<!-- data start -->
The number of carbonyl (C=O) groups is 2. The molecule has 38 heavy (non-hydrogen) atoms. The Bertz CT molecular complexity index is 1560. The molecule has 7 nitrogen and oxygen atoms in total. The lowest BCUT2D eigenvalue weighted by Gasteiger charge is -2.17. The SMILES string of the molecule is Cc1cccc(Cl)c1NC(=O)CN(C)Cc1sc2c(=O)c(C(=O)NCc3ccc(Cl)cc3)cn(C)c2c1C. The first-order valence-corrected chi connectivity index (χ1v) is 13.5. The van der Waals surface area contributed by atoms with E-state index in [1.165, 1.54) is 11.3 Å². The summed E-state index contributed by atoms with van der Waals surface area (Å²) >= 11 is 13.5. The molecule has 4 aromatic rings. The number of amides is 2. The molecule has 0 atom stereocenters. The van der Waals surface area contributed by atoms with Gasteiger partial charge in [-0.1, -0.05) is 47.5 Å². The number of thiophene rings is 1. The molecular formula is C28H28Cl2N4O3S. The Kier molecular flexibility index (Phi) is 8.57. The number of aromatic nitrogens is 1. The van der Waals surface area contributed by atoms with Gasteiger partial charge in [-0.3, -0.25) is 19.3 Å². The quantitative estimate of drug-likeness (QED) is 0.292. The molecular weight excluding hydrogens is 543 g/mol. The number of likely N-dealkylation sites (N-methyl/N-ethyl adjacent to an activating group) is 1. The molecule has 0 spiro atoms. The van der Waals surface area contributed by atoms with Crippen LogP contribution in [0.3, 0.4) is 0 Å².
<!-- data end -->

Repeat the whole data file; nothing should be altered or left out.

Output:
The number of carbonyl (C=O) groups is 2. The molecule has 38 heavy (non-hydrogen) atoms. The Bertz CT molecular complexity index is 1560. The molecule has 7 nitrogen and oxygen atoms in total. The lowest BCUT2D eigenvalue weighted by Gasteiger charge is -2.17. The SMILES string of the molecule is Cc1cccc(Cl)c1NC(=O)CN(C)Cc1sc2c(=O)c(C(=O)NCc3ccc(Cl)cc3)cn(C)c2c1C. The first-order valence-corrected chi connectivity index (χ1v) is 13.5. The van der Waals surface area contributed by atoms with E-state index in [1.165, 1.54) is 11.3 Å². The summed E-state index contributed by atoms with van der Waals surface area (Å²) >= 11 is 13.5. The molecule has 4 aromatic rings. The number of amides is 2. The molecule has 0 atom stereocenters. The van der Waals surface area contributed by atoms with Gasteiger partial charge in [-0.1, -0.05) is 47.5 Å². The number of thiophene rings is 1. The molecular formula is C28H28Cl2N4O3S. The Kier molecular flexibility index (Phi) is 8.57. The number of aromatic nitrogens is 1. The van der Waals surface area contributed by atoms with Gasteiger partial charge in [-0.3, -0.25) is 19.3 Å². The quantitative estimate of drug-likeness (QED) is 0.292. The molecular weight excluding hydrogens is 543 g/mol. The number of likely N-dealkylation sites (N-methyl/N-ethyl adjacent to an activating group) is 1. The molecule has 0 spiro atoms. The van der Waals surface area contributed by atoms with Crippen LogP contribution in [0.3, 0.4) is 0 Å².